They work for a centralised discipline in every department. They erect a vast apparatus of supervision and inspection; they support all the modern restrictions touching drink and hygiene. They may be called the friends of temperance or even of happiness; but even their friends would not call them the friends of freedom.
There is only one form of freedom which they tolerate; and that is the sort of sexual freedom which is covered by the legal fiction of divorce. If we ask why this liberty is alone left, when so many liberties are lost, we shall find the answer in the summary of this chapter. They are trying to break the vow of the knight as they broke the vow of the monk. They recognise the vow as the vital antithesis to servile status, the alternative and therefore the antagonist.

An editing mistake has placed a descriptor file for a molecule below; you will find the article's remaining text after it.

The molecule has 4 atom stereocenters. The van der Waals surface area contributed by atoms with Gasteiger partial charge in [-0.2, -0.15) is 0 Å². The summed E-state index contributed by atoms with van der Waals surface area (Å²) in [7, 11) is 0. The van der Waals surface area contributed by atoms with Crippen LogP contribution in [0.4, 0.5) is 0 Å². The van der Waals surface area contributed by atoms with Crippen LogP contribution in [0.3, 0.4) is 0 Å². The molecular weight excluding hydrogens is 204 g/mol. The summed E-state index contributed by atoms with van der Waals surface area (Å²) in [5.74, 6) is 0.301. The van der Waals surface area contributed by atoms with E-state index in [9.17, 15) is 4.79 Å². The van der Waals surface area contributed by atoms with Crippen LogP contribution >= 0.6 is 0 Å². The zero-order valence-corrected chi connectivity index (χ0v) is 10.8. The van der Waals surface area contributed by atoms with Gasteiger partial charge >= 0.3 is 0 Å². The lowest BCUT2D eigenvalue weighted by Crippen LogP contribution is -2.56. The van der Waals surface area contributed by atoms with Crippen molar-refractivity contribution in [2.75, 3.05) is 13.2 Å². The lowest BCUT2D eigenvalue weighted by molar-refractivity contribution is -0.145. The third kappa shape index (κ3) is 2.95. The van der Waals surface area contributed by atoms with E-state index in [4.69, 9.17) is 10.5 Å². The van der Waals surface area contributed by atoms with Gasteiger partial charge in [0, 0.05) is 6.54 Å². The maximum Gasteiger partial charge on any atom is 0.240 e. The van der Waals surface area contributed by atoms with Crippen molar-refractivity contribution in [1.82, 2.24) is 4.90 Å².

Marriage makes a small state within the state, which resists all such regimentation. That bond breaks all other bonds; that law is found stronger than all later and lesser laws. They desire the democracy to be sexually fluid, because the making of small nuclei is like the making of small nations. Like small nations, they are a nuisance to the mind of imperial scope. In short, what they fear, in the most literal sense, is home rule.
— The Superstition of Divorce (1920).
(Cross-posted at The Hebdomadal Chesterton)